On Saturday morning (day 64) I awoke to the sound of a cat purring loudly and, when I looked across the bed to check the time, saw Frank wedged into Jon's armpit. Somebody was feeling better! It was only 4.45am and I managed to get back to sleep for an hour or so then, wide awake, selected a book from the pile next to the bed and started reading. When Jon woke up he saw to the lads, made tea and brought it back to bed where we stayed till 8am.
Jon went downstairs to start breakfast & to administer Frank's medicine while I stripped and changed the bed, gave the bathroom plants their fortnightly feed, loaded up the washing machine and fed the houseplants downstairs.
After a coffee, I dusted and swept our bedroom before sitting at the kitchen table and devouring a veggie sausage sandwich and a second mug of tea.
Before getting dressed I cleaned the bathroom.
As I was pegging the washing out on the line our lovely MyHermes driver turned up with a parcel containing the fabric we'd ordered last weekend, some textured green vinyl from a car upholstery supplier we'd found on eBay. Jon had every intention of spending the day working on Gilbert but it was still very breezy so he decided he'd reupholster the kitchen chairs instead.
I gave the patio plants their fortnightly feed and sat at the PC browsing the internet with a mug of tea. Claire had received her parcel and had shared a photo of her repaired Anokhi harems on Facebook.
The postwoman saw me through the window and indicated that she'd left a parcel on the step. I excitedly ripped it open and discovered the wounded Indian cotton dress I'd bought as a project from eBay last week. The seller had been extremely honest about the condition of the dress but despite three huge rips and a missing button, I loved it on sight. Leaving Jon to his hammering, I took the dress upstairs to the spare bedroom, turned the radio on and with Frank snoozing on the bed, keeping me company, I set to work.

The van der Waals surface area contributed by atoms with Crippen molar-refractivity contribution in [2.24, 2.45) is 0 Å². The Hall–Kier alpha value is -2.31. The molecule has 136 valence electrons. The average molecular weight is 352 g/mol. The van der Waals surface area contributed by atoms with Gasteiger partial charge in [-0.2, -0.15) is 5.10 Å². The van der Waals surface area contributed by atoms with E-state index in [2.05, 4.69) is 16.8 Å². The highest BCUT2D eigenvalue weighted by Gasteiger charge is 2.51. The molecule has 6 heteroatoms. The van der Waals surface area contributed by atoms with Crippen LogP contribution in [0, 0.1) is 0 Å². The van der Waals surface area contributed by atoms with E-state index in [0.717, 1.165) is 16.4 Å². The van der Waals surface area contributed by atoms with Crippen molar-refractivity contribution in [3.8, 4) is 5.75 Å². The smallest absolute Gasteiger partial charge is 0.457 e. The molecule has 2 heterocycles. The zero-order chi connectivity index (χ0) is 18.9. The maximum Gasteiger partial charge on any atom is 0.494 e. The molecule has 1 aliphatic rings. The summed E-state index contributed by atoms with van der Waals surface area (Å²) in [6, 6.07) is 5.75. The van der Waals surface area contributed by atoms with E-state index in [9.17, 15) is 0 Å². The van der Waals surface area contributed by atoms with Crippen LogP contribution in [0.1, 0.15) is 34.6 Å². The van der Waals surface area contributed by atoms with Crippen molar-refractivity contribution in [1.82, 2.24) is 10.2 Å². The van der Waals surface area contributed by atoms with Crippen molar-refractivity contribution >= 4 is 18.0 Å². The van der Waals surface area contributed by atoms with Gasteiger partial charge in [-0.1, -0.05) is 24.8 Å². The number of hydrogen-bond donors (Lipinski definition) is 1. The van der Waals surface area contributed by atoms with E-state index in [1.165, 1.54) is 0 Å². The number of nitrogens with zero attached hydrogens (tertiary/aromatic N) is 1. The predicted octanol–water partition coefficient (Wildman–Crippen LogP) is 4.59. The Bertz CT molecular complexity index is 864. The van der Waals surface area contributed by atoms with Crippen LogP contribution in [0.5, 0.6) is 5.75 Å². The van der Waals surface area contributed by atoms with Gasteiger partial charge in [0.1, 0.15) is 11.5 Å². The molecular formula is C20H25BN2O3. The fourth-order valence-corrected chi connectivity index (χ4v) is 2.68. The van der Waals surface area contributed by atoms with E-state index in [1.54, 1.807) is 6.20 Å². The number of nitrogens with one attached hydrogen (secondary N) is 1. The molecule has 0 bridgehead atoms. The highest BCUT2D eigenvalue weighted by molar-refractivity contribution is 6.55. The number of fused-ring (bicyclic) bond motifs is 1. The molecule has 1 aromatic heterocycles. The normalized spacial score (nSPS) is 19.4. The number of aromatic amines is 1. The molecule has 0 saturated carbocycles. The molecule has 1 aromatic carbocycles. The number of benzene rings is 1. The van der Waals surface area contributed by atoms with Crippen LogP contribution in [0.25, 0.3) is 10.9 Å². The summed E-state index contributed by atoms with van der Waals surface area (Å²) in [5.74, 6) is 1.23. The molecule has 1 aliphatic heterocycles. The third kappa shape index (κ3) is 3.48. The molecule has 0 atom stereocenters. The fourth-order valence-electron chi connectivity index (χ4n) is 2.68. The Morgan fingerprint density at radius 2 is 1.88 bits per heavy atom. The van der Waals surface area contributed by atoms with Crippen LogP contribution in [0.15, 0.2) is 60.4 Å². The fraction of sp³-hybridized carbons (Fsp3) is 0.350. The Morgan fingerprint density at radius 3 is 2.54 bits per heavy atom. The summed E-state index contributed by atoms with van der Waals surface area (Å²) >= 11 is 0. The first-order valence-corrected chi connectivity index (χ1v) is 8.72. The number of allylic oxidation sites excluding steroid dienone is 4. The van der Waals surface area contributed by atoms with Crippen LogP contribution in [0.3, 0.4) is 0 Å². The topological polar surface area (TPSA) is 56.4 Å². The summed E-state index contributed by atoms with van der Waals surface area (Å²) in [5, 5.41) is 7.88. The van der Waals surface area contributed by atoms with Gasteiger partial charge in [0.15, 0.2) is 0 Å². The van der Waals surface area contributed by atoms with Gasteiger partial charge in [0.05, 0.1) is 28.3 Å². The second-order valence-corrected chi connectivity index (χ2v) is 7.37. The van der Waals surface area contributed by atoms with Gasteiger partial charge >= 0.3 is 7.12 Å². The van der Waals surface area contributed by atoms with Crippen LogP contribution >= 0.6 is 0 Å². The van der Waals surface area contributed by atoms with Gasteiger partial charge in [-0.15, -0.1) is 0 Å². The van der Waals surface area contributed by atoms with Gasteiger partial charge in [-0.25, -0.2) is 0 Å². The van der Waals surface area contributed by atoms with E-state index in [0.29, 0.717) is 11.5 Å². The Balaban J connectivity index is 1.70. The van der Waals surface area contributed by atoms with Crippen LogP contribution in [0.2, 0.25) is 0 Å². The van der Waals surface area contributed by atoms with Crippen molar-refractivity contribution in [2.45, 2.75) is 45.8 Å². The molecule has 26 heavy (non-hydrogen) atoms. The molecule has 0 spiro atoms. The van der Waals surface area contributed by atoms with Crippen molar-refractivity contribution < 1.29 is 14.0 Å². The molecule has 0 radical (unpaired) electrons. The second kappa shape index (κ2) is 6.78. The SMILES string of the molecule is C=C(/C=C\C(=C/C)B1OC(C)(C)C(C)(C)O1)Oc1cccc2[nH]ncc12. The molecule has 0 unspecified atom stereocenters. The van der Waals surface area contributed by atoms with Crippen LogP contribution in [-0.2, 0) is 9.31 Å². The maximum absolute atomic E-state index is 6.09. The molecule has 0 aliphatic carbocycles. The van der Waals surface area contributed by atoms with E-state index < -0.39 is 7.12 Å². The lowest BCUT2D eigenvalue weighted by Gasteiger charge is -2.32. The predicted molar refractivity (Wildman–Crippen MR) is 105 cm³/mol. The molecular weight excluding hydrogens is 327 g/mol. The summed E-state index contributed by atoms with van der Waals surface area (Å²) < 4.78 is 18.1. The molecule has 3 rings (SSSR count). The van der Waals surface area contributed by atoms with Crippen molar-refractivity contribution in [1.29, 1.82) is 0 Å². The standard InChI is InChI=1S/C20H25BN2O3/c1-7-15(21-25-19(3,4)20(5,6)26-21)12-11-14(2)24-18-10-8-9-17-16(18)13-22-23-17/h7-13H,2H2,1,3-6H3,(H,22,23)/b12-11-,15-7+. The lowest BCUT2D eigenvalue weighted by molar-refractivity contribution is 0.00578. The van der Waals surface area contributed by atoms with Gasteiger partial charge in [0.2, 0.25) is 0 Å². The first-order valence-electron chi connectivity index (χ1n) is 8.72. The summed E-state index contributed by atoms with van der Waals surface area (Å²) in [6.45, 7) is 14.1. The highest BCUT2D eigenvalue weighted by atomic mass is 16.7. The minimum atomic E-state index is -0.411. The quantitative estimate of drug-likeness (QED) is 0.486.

Since I'd clicked Buy-it-Now I'd been pondering on what to patch the dress with but inspiration struck and I remembered the 1990s Miss Selfridge Indian cotton blouse I'd found for £1 in the charity clearance shop before lockdown, it could be sacrificed for the cause.
Three hours later, the tears were sorted and I'd managed to make myself a covered button using a similar sized one from my stash. I've wanted one of these quilted bodice sundresses for ages but the ones I watch on eBay sell for £££s, if I bought one at that price I'd be scared to wear it. Having a repaired version means I won't feel the need to save it for best.
Meanwhile, downstairs Jon had finished reupholstering the chairs and had also given the frames a coat of satin varnish. The makeover cost us a grand total of £10.
Tea was couscous with cheese, pickles, cucumber salad and crusty bread with olive oil, eaten at 4.30 as we'd not had lunch.
We spent the evening watching Morroco to Timbuktu, a travel documentary and the series finale of the wonderful Norwegian drama, State of Happiness. With it being Saturday night a few rums were consumed.